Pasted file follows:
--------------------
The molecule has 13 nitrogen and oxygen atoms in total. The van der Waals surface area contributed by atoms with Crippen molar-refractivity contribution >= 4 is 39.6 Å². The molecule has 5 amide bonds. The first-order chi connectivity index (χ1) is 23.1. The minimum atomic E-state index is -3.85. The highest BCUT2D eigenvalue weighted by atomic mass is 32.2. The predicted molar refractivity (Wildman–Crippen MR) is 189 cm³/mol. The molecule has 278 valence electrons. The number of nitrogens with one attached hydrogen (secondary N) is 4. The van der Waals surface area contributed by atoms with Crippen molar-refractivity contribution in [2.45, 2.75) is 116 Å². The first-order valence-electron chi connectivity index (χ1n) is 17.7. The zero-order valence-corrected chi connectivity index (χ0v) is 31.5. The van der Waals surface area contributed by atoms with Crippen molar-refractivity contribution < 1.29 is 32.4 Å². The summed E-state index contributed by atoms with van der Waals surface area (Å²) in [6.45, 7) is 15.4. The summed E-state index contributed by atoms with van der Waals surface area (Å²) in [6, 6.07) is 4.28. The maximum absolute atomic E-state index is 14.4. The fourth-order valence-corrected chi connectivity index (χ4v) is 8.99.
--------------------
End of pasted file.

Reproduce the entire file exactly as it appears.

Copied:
The molecule has 13 nitrogen and oxygen atoms in total. The van der Waals surface area contributed by atoms with Crippen molar-refractivity contribution >= 4 is 39.6 Å². The molecule has 5 amide bonds. The first-order chi connectivity index (χ1) is 23.1. The minimum atomic E-state index is -3.85. The highest BCUT2D eigenvalue weighted by atomic mass is 32.2. The predicted molar refractivity (Wildman–Crippen MR) is 189 cm³/mol. The molecule has 278 valence electrons. The number of nitrogens with one attached hydrogen (secondary N) is 4. The van der Waals surface area contributed by atoms with Crippen molar-refractivity contribution in [2.45, 2.75) is 116 Å². The first-order valence-electron chi connectivity index (χ1n) is 17.7. The zero-order valence-corrected chi connectivity index (χ0v) is 31.5. The van der Waals surface area contributed by atoms with Crippen molar-refractivity contribution < 1.29 is 32.4 Å². The summed E-state index contributed by atoms with van der Waals surface area (Å²) in [6.45, 7) is 15.4. The summed E-state index contributed by atoms with van der Waals surface area (Å²) in [6, 6.07) is 4.28. The maximum absolute atomic E-state index is 14.4. The fourth-order valence-corrected chi connectivity index (χ4v) is 8.99.